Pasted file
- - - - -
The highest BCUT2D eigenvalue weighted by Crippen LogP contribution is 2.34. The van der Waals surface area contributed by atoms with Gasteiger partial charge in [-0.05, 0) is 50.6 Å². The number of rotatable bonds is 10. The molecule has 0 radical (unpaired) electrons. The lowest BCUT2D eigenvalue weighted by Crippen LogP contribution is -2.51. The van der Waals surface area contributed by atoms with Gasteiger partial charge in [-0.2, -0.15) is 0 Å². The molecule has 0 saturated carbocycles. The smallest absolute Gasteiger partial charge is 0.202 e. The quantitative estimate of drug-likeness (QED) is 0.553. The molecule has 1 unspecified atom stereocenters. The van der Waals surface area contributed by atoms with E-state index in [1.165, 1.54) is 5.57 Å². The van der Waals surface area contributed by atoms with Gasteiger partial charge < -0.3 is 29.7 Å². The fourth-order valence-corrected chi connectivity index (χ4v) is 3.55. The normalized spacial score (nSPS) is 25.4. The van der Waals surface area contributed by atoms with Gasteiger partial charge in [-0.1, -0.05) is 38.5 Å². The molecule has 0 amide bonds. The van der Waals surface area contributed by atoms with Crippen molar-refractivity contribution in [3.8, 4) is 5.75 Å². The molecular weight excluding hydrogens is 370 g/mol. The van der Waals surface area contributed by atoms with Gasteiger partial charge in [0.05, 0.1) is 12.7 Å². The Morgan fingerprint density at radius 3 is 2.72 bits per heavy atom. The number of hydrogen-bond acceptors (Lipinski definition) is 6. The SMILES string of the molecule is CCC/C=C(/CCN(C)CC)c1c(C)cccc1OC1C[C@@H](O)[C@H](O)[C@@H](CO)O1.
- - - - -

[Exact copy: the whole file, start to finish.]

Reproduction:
The highest BCUT2D eigenvalue weighted by Crippen LogP contribution is 2.34. The van der Waals surface area contributed by atoms with Gasteiger partial charge in [-0.05, 0) is 50.6 Å². The number of rotatable bonds is 10. The molecule has 0 radical (unpaired) electrons. The lowest BCUT2D eigenvalue weighted by Crippen LogP contribution is -2.51. The van der Waals surface area contributed by atoms with Gasteiger partial charge in [-0.2, -0.15) is 0 Å². The molecule has 0 saturated carbocycles. The smallest absolute Gasteiger partial charge is 0.202 e. The quantitative estimate of drug-likeness (QED) is 0.553. The molecule has 1 unspecified atom stereocenters. The van der Waals surface area contributed by atoms with E-state index in [1.165, 1.54) is 5.57 Å². The van der Waals surface area contributed by atoms with Gasteiger partial charge < -0.3 is 29.7 Å². The fourth-order valence-corrected chi connectivity index (χ4v) is 3.55. The normalized spacial score (nSPS) is 25.4. The van der Waals surface area contributed by atoms with Gasteiger partial charge in [-0.1, -0.05) is 38.5 Å². The molecule has 0 amide bonds. The van der Waals surface area contributed by atoms with Crippen molar-refractivity contribution in [3.8, 4) is 5.75 Å². The molecular weight excluding hydrogens is 370 g/mol. The van der Waals surface area contributed by atoms with Gasteiger partial charge in [0.05, 0.1) is 12.7 Å². The Morgan fingerprint density at radius 3 is 2.72 bits per heavy atom. The number of hydrogen-bond acceptors (Lipinski definition) is 6. The SMILES string of the molecule is CCC/C=C(/CCN(C)CC)c1c(C)cccc1OC1C[C@@H](O)[C@H](O)[C@@H](CO)O1.